Boen Parkett's oiled natural oak floor installed in a diagonal configuration.

Fig. 1
The installation facet of the hardwood floor industry has always been considered the final destination point in the forest-to-floor journey. The hard wood floor installer is our industry’s final caretaker for ensuring an appropriate and proper resting place for our gift from nature.

As with all flooring products, precise measurement by the installer is required to properly layout the floor and determine the focal point of the room in which the wood floor will be installed. Probably the best rule of thumb for determining the focal point is to ask yourself the following: When I walked into the room, what do I see first? And after the floor is installed, where must it look its best and how should the rows of strip and/or plank flooring be laid to look their straightest?

It is highly unlikely that any room will be perfectly square. In fact, it is highly probable that the installation will require “rips” of hardwood flooring strips along the installation’s ending wall line.

The most common installation format for linear hardwood flooring products has always been, and will remain, parallel to the longest wall in the room. In addition, the hardwood flooring strips or planks should always bridge the floor joists in perpendicular fashion when the floor is fastened to an existing subfloor.

Without question, the tedious task of maintaining a straight and parallel installation requires frequent checking. The installer must periodically take measurements as he progresses with the job to avoid a crooked installation. It’s also imperative that he establish precise starter rows at the beginning of the installation. Even simple adjustments can become quite complex once you get within three feet of the ending installation wall line.

Remember, although not considered a patterned product, per se, hard wood flooring strips are precisely milled at a specific width and can contain very distinct grain patterns. In particular, eased-edge prefinished products create a visual line between the strips of flooring for ease of detection by the customer. Any irregularity in the straightness of the wall will become apparent only when the opposite, parallel wall proves your expertise as the final components of the floor are laid.

Fig. 2. "P" denotes the primary line, "S" is the secondary line, and "D" is the diagonal line.

Thinking ahead

Once you’ve demonstrated your mastery of the skills and techniques required for basic parallel installation procedures, you may want to tilt your thoughts toward potential alternatives. The hardware floor industry continues to be design driven. Once qualified, the opportunities for upgrading your skills are endless. After all, wouldn’t you rather drive the pace car than stay behind in the pit?

As in any business, they will always be new angles to learn. In our industry, those angles are diagonal. The key to a successful diagonal strip or plank flooring installation begins with accurately measuring the room to determine that needed square footage of product including a sufficient allowance for waste. Typically, parallel installations require a 5% waste allowance. Due to the fact that angle cuts of hardwood flooring also decrease the lengths of usable cut-off pieces, a minimum 10% waste factor must be incorporated into your measurements. A qualified and prudent installer will utilize the smallest strip length while still maintaining the staggered end joint requirement of 6 inches between rows.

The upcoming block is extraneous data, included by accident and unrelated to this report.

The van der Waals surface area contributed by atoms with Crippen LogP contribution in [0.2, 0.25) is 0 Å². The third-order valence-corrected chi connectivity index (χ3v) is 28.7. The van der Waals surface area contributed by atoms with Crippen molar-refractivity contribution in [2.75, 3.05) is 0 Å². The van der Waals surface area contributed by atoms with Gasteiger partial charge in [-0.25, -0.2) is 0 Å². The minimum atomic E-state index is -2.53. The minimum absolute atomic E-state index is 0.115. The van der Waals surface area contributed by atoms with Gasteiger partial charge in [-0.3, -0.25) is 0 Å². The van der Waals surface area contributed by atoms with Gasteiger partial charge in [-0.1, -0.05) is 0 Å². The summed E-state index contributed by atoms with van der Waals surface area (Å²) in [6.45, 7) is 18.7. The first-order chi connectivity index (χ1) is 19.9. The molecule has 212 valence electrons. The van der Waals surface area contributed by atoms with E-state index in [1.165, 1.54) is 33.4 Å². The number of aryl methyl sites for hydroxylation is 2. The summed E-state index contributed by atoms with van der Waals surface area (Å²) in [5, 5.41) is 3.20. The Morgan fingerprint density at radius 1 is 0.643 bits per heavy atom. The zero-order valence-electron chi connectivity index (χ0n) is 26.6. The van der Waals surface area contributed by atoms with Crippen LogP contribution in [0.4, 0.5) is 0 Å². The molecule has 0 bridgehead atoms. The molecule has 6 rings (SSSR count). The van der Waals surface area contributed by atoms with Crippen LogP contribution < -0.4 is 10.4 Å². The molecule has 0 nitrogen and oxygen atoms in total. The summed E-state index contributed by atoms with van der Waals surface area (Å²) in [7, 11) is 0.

As with all hardwood for installations, the installer must determine the squareness of the room. Ironically, the only reliable method for determining that is by measuring the room from corner to corner. A truly square room will have two identical corner-to-corner measurements.

The next step for the installer is to establish a diagonal working line in the center of the room. To accomplish this, he must first utilize the 3-4-5 method of establishing the primary and secondary working lines that, in turn, will establish the basic 90º angle (see fig. 1). Once the 90º angle is determined, equal measurements of 4 feet then need to be marked on both the primary (horizontal) and secondary (vertical) lines (see fig. 2).

Arcing marks at 4 feet from both the primary and secondary line on opposite corners will allow you to strike the necessary diagonal working line. Remember that the 45º angle line will also intersect the 90º center point that was established with the 3-4-5 method for creating your secondary (vertical) line.

In addition to establishing working lines, the following practices are also required for the diagonal installation procedure.

1. Secure your first starting row on the diagonal line by blocking with a straight scrap of wood to avoid subsequent movement.

2. Install a slip tongue in the groove of the starter row. This will allow you to blind nail both sides of the starter row and install the flooring in opposing directions.

3. Maintain a ¾-inch expansion space along the wall line on all four sides of the room.

Just like you, Wood or Wood Knot will continue to research and share potential directions for the future of the hardwood flooring industry. Why be “a square?” All we need to do is just find our angle for success.